Killers of the Flower Moon: Scorsese’s trademark swagger and rhythm showed through when sharing footage of the Western crime drama, which stars DiCaprio opposite Lily Gladstone and Robert DeNiro. Apple Original Films is partnering with Paramount in order to give the film an exclusive, traditional theatrical release in theaters around the globe before it eventually heads for Apple TV+.
Napoleon: Sony debuted an extended battle scene from Ridley Scott and Apple Original Films’ Napoleon, which showed the director remains at the top of his game as he prepares to go into production on his Gladiator sequel in the coming months. “Epic” was the general reaction.
Mission: Impossible — Dead Reckoning, Part One: For the first time in years, Tom Cruise did not send a special message, but Paramount delivered 20 minutes of footage on his behalf. Theater owners are beyond excited to be back in business with Cruise coming off the success of Top Gun: Maverick, which introduced him to a new, younger generation of filmgoers.
Barbie: Greta Gerwig’s film about the iconic doll as she travels from her world to the real world (metaverse meets Enchanted) was one of the buzziest titles at CinemaCon. It’s expected to be a big draw and has a “want-to-check-it-out” appeal. Exhibitors and rival studios watching new footage say they better understand what the film’s about, and that what they saw on the big screen looks great.
A Quiet Place: Day One: For those wondering why this film exists, the footage had a strong answer: It will be a Quiet Place story that audiences haven’t seen before. The feature, from Pig director Michael Sarnoski and starring Lupita Nyong’o, won’t take place in remote areas, but rather gives audiences a look at the chaotic first hours of the alien invasion — in the center of New York City.
Following the success of The Super Mario Bros. Movie, studios showed off an abundance of upcoming animated product, both trusted IP with beloved characters and new originals.
Disney shared 20 minutes of Pixar’s summer event pic Elemental — about elements of nature who take anthropomorphic form — and many exhibitors and rival studio execs believe the film could shore up Pixar. Disney Animation also was on hand at CinemaCon to tout Wish, an animated musical about a young girl who wishes upon a star in order to save her kingdom from darkness. (The movie is tied to Disney’s 100th anniversary.) Theater owners remarked the footage looked like classic Disney.
Among other studio presentations, a 14-minute preview of June sequel Spider-Man: Across the Spider-Verse was well received and looks to be another hit for Phil Lord, Christopher Miller and Sony Pictures Animation.
Studios are assembling star-studded voice casts for these projects. Top talent announced at CinemaCon includes Rihanna, who will play Smurfette (and write and perform original songs) in Paramount Animation’s untitled Smurfs movie. Paramount’s Teenage Mutant Ninja Turtles: Mutant Mayhem cast Rose Byrne, John Cena, Jackie Chan, Ice Cube, Paul Rudd and Maya Rudolph; Transformers One includes Chris Hemsworth, Brian Tyree Henry, Scarlett Johansson, Keegan-Michael Key, Jon Hamm and Laurence Fishburne.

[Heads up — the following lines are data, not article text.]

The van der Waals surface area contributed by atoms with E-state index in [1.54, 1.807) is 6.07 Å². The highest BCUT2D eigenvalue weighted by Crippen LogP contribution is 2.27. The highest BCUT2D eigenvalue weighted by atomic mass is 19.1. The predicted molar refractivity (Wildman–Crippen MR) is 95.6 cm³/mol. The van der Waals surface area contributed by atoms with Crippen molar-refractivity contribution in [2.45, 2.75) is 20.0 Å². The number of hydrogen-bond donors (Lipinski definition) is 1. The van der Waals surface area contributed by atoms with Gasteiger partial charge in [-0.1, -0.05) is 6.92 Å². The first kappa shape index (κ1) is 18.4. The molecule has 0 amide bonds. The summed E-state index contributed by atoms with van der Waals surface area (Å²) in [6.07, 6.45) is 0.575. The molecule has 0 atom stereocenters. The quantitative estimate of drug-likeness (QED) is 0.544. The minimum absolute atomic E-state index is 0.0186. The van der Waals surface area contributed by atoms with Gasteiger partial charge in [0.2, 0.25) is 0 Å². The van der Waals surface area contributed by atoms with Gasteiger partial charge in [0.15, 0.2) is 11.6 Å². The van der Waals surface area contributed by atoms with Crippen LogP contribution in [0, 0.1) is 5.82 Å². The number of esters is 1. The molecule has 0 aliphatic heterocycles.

The ensemble for Illumination’s duck tale Migration includes Kumail Nanjiani, Elizabeth Banks, Awkwafina and Danny DeVito; and Chris Pine will join Ariana DeBose to lead the voice cast of Disney Animation’s Wish.
Streaming has always been a big topic of conversation at CinemaCon, and not in a nice way. Exhibitors consider streamers (and chiefly Netflix) a dangerous foe by encouraging consumers to watch movies in the comfort of their own homes. Now, in a dramatic course change, both Amazon and Apple have decided to give some of their original films an exclusive theatrical release around the globe before sending them to their respective streaming services.
Scorsese made his last film, The Irishman, for Netflix. While the streamer gives its movies a select run in theaters (many chains won’t play a film headed quickly for the home), its priority is its subscribers. “I’m really thrilled to have a wide theatrical release [for Killers of the Flower Moon] before it becomes available at home, which is OK,” the filmmaker, who didn’t sound exactly enthusiastic when he used the word “home,” told the CinemaCon audience.
Warner Bros. Discovery chief David Zaslav stressed the importance of a theatrical release, saying he has no interest in making movies for streaming. Paramount Pictures chair Brian Robbins echoed these sentiments. “We need theatrical to make streaming work,” he said when referencing the buzz a run on the big screen can generate.
The ‘Flash’ Frenzy
Warner Bros. used CinemaCon to screen the superhero movie nearly two months before the film’s June 16 debut. Did it live up to the hype?
The early reactions were strong, both among the media and theater owners. Warners insiders noted they were happy the film was starting to speak for itself, rather than simply having execs (including DC Studios co-head James Gunn) setting perhaps unrealistically high expectations by hyping it as one of the greatest superhero movies ever. (On the CinemaCon stage, Zaslav called the film “the best superhero movie I’ve ever seen.”)
“A very big film that definitely delivers,” said one rival executive. The movie is considered to be very much in service to comic book fans, meaning Warners will need to win over general audiences as well.
A year ago, The Flash was hammered by bad headlines as star Ezra Miller became embroiled in various legal issues and controversies. Miller, notably, was not present, with filmmaker Andy Muschietti instead offering praise of the actor.
Seth Rogen cracked the crowd up when joking that the stage at the Colosseum was far too big for studio executives. “This was meant for Adele,” he quipped. He also took humorous aim at Paramount’s head of domestic distribution Chris Aronson, who is famous for his various CinemaCon costumes. (The exec once came onstage dressed as Vanilla Ice before the actual Vanilla Ice showed up.)
This year, Aronson was rigged up to arrive on the stage from the bowels of the theater. “There was something appropriate about seeing a movie executive emerge from the sewers,” said Rogen.
Chris Gardner contributed to this story.